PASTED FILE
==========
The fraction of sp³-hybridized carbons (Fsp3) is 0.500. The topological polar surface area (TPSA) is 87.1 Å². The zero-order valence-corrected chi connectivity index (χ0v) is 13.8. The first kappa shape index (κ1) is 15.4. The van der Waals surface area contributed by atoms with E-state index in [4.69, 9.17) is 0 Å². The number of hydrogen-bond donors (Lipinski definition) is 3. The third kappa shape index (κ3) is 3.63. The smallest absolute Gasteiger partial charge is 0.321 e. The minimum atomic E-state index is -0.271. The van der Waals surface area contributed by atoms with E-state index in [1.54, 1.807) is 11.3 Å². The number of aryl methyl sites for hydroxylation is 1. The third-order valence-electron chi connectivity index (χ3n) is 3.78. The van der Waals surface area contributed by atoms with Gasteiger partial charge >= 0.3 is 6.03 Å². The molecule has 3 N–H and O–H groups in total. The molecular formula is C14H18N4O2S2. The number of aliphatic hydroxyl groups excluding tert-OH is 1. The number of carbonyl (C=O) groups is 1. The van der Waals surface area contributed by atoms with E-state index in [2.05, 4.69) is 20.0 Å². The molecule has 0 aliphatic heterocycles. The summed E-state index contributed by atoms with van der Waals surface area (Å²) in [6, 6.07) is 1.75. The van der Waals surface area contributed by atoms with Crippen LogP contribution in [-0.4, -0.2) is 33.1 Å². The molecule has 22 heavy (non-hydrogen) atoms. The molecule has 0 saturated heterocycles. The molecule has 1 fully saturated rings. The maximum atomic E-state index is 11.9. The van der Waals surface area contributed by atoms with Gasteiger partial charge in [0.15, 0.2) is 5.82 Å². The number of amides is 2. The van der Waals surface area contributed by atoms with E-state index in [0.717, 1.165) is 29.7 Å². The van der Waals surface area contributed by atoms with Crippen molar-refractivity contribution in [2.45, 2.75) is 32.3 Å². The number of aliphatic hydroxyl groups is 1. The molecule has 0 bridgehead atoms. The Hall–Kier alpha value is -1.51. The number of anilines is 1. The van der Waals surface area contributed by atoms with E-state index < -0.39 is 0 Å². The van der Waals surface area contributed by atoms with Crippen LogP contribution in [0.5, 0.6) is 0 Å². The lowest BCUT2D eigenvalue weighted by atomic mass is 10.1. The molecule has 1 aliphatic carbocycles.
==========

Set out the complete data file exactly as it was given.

The fraction of sp³-hybridized carbons (Fsp3) is 0.500. The topological polar surface area (TPSA) is 87.1 Å². The zero-order valence-corrected chi connectivity index (χ0v) is 13.8. The first kappa shape index (κ1) is 15.4. The van der Waals surface area contributed by atoms with E-state index in [4.69, 9.17) is 0 Å². The number of hydrogen-bond donors (Lipinski definition) is 3. The third kappa shape index (κ3) is 3.63. The smallest absolute Gasteiger partial charge is 0.321 e. The minimum atomic E-state index is -0.271. The van der Waals surface area contributed by atoms with E-state index in [1.54, 1.807) is 11.3 Å². The number of aryl methyl sites for hydroxylation is 1. The third-order valence-electron chi connectivity index (χ3n) is 3.78. The van der Waals surface area contributed by atoms with Gasteiger partial charge >= 0.3 is 6.03 Å². The molecule has 3 N–H and O–H groups in total. The molecular formula is C14H18N4O2S2. The number of aliphatic hydroxyl groups excluding tert-OH is 1. The number of carbonyl (C=O) groups is 1. The van der Waals surface area contributed by atoms with E-state index in [2.05, 4.69) is 20.0 Å². The molecule has 0 aliphatic heterocycles. The summed E-state index contributed by atoms with van der Waals surface area (Å²) in [6, 6.07) is 1.75. The van der Waals surface area contributed by atoms with Crippen LogP contribution in [-0.4, -0.2) is 33.1 Å². The molecule has 22 heavy (non-hydrogen) atoms. The molecule has 0 saturated heterocycles. The molecule has 1 fully saturated rings. The maximum atomic E-state index is 11.9. The van der Waals surface area contributed by atoms with Gasteiger partial charge in [0.15, 0.2) is 5.82 Å². The number of amides is 2. The van der Waals surface area contributed by atoms with E-state index in [0.717, 1.165) is 29.7 Å². The van der Waals surface area contributed by atoms with Crippen molar-refractivity contribution in [2.45, 2.75) is 32.3 Å². The number of aliphatic hydroxyl groups is 1. The molecule has 0 bridgehead atoms. The Hall–Kier alpha value is -1.51. The number of anilines is 1. The van der Waals surface area contributed by atoms with E-state index < -0.39 is 0 Å². The van der Waals surface area contributed by atoms with Crippen LogP contribution in [0.5, 0.6) is 0 Å². The lowest BCUT2D eigenvalue weighted by atomic mass is 10.1. The molecule has 1 aliphatic carbocycles.